Your use case is similar to a
hidden-markov-model (HMM) but not quite since your state names are known and your training data is already labelled.
Based on your labelled dataset, you can learn not only the transition matrix between states (stable/unstable) but also the observation probabilities per state. In other words, given [speed1=3, speed2=2, Pressure=1, acceleration=0.7], are you more likely to be in a stable or unstable state? You learn this based on MLE on your labelled set.
Then, when it comes to labelling the unlabelled series, you know your initial state probabilities (stable / unstable), your [2*2] transition matrix and the observations (and therefore likely state) at each time point.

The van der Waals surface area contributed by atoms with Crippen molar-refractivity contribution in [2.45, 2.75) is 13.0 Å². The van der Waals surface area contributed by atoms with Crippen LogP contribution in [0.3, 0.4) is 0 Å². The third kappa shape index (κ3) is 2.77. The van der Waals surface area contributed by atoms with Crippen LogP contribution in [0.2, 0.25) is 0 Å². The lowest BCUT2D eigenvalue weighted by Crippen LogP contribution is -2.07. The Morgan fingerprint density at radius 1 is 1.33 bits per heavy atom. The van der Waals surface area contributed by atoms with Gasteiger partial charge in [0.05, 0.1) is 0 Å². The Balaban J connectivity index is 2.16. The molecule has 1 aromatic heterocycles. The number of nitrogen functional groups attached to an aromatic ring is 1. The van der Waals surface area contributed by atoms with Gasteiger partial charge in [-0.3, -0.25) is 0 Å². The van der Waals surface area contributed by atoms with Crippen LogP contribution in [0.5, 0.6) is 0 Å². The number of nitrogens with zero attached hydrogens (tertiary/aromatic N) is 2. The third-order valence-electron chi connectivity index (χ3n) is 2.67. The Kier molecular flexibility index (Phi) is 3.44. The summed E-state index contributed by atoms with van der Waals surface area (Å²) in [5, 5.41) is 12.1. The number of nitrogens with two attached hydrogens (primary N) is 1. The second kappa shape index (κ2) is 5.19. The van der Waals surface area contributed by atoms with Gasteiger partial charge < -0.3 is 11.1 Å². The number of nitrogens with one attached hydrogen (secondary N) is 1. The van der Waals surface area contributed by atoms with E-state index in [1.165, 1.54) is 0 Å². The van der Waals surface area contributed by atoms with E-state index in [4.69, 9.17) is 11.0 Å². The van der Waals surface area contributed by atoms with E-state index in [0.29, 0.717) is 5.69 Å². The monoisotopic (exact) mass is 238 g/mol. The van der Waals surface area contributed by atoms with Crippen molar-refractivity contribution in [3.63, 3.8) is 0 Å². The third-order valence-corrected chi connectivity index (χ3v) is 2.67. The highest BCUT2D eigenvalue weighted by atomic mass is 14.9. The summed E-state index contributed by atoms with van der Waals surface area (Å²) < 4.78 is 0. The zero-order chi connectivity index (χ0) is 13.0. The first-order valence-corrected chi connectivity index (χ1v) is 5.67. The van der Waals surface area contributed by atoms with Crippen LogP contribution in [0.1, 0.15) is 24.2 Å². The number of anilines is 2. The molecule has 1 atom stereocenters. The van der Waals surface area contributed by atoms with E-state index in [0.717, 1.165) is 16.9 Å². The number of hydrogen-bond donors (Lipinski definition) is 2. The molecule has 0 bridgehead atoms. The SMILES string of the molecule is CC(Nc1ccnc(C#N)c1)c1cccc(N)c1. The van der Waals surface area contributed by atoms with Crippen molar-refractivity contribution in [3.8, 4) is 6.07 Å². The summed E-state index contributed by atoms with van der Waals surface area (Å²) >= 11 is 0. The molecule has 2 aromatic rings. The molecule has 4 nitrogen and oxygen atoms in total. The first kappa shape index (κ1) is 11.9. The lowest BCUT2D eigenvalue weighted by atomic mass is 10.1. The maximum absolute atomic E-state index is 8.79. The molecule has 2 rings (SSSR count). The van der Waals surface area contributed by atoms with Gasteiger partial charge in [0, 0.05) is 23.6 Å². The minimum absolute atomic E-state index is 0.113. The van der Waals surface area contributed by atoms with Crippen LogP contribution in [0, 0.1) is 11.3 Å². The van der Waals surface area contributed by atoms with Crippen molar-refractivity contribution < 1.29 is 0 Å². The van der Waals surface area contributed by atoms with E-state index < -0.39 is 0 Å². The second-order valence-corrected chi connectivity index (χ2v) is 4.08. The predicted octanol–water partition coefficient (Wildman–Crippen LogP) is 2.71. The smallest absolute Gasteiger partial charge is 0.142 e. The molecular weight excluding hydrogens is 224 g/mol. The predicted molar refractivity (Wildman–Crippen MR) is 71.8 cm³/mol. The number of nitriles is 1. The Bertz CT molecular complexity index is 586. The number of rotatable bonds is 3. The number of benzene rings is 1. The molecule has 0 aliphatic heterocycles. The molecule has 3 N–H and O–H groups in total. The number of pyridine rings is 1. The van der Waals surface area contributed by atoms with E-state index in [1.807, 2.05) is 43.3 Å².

Since you have multiple observed features (emissions), you can implement something similar to a Dynamic Naive Bayes solution, which is a generalisation over HMM's. Or you can use an HMM and model your emission as a multivariate Gaussian.
You can then run a Viterbi algorithm to find the best sequence of states. You can start with looking at
Rubiner, HMM paper.
There are implementations of HMM in R, Matlab, Python, etc. I am sure you will find these easily upon Googling.